Note: This tutorial assumes that you have completed the previous tutorials: generic_control_toolbox/Tutorials/KDL Manager.
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Implementing a basic controller

Description: How to use the KDL manager to implement a simple robot control loop

Keywords: KDL, Control

Tutorial Level: BEGINNER

Introduction

In this tutorial, we will use a KDL Manager class to facilitate the implementation of a simple kinematic robot controller. We will assume you have completed the previous tutorial on initializing a KDL manager class.

Simulating a Robot

First, we need to simulate a robot for us to control. We will use the Robot Kinematic Simulation. Clone the simulator into your catkin workspace

$ cd catkin_ws/src
$ git clone https://github.com/diogoalmeida/robot_kinematic_simulation.git

The simulation works with any robot described in the URDF format. For this tutorial, we will use the Baxter URDF which we got in the previous tutorial. The simulation will publish the robot state at a given rate, and it can be controlled by publishing a JointState message with the desired control velocities for the robot.

The Code

In the src folder of your tutorial package, create a 'simple_control.cpp' file and paste the following code.

https://raw.githubusercontent.com/diogoalmeida/generic_control_toolbox_tutorials/master/kdl_manager_tutorial/src/simple_control.cpp

   1 #include <ros/ros.h>
   2 #include <generic_control_toolbox/kdl_manager.hpp>
   3 
   4 sensor_msgs::JointState state;
   5 
   6 void stateCb(const sensor_msgs::JointState::ConstPtr &msg)
   7 {
   8   state = *msg;
   9 }
  10 
  11 int main (int argc, char ** argv)
  12 {
  13   ros::init(argc, argv, "simple_control");
  14   ros::NodeHandle nh;
  15 
  16   // Define the communications with the robot
  17   ros::Subscriber state_sub = nh.subscribe("/joint_states", 1, &stateCb);
  18   ros::Publisher command_pub = nh.advertise<sensor_msgs::JointState>("/joint_command", 1);
  19 
  20   // Initialize a KDL manager on the robot's left arm
  21   generic_control_toolbox::KDLManager manager("torso");
  22   manager.initializeArm("left_hand");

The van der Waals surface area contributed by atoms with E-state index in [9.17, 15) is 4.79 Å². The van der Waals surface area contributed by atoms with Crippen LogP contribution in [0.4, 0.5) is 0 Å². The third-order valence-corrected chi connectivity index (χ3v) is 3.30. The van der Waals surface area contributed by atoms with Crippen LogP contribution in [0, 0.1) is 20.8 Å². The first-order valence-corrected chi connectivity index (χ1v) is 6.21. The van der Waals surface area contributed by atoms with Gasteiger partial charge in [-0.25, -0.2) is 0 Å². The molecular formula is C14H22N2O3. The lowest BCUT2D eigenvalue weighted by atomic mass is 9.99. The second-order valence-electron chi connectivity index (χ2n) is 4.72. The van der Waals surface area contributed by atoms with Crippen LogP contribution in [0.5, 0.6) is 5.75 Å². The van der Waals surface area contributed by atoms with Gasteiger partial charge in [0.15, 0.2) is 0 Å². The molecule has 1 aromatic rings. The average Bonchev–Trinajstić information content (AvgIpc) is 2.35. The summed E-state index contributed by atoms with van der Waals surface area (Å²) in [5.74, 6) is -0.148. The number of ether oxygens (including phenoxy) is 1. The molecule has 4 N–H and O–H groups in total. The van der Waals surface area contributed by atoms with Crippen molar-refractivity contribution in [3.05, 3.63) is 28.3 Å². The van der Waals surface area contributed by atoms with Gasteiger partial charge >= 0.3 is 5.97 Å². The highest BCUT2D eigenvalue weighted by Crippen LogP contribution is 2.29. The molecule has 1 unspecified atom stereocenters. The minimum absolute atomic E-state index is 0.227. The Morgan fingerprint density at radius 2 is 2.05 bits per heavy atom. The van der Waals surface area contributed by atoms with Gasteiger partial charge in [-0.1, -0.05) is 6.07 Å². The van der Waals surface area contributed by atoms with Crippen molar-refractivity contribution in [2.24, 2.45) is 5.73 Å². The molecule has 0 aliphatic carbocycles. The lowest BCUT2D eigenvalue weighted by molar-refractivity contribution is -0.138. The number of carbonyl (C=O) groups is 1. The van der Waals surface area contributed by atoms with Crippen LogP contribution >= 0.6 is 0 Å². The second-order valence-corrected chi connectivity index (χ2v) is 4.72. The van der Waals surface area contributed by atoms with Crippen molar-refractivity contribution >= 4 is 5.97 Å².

23 
  24   KDL::Frame pose;
  25   KDL::Vector desired_position, error;
  26   KDL::JntArray q_dot(7);
  27   KDL::Twist command_vel = KDL::Twist::Zero();
  28   sensor_msgs::JointState command;
  29 
  30   desired_position.x(0.7);
  31   desired_position.y(0.2);
  32   desired_position.z(0.32);
  33 
  34   while (ros::ok())
  35   {
  36     // Get the end-effector pose as a KDL::Frame.
  37     if (manager.getEefPose("left_hand", state, pose))
  38     {
  39       error = desired_position - pose.p;
  40       command_vel.vel = 0.5*error;
  41       ROS_INFO_THROTTLE(0.5,
  42                         "Position error: (%.2f, %.2f, %.2f)",
  43                         error.x(), error.y(), error.z());
  44 
  45       // Get the IK solution for the desired control command.
  46       manager.getVelIK("left_hand", state, command_vel, q_dot);
  47       command = state;
  48       manager.getJointState("left_hand", q_dot.data, command);
  49       command_pub.publish(command);
  50     }
  51 
  52     ros::spinOnce();
  53     ros::Duration(0.1).sleep();
  54   }
  55 
  56   return 0;
  57 }

The Code Explained

Lets break down the code:

  17   ros::Subscriber state_sub = nh.subscribe("/joint_states", 1, &stateCb);
  18   ros::Publisher command_pub = nh.advertise<sensor_msgs::JointState>("/joint_command", 1);

Here, we initialize the ROS publisher and subscriber which allow us to interface with the simulation. The simulator expects a JointState message to deliver the controller output and, in turn, publishes a state message with the current robot state. We will use the current state message to compute the robot forward kinematics and the control error.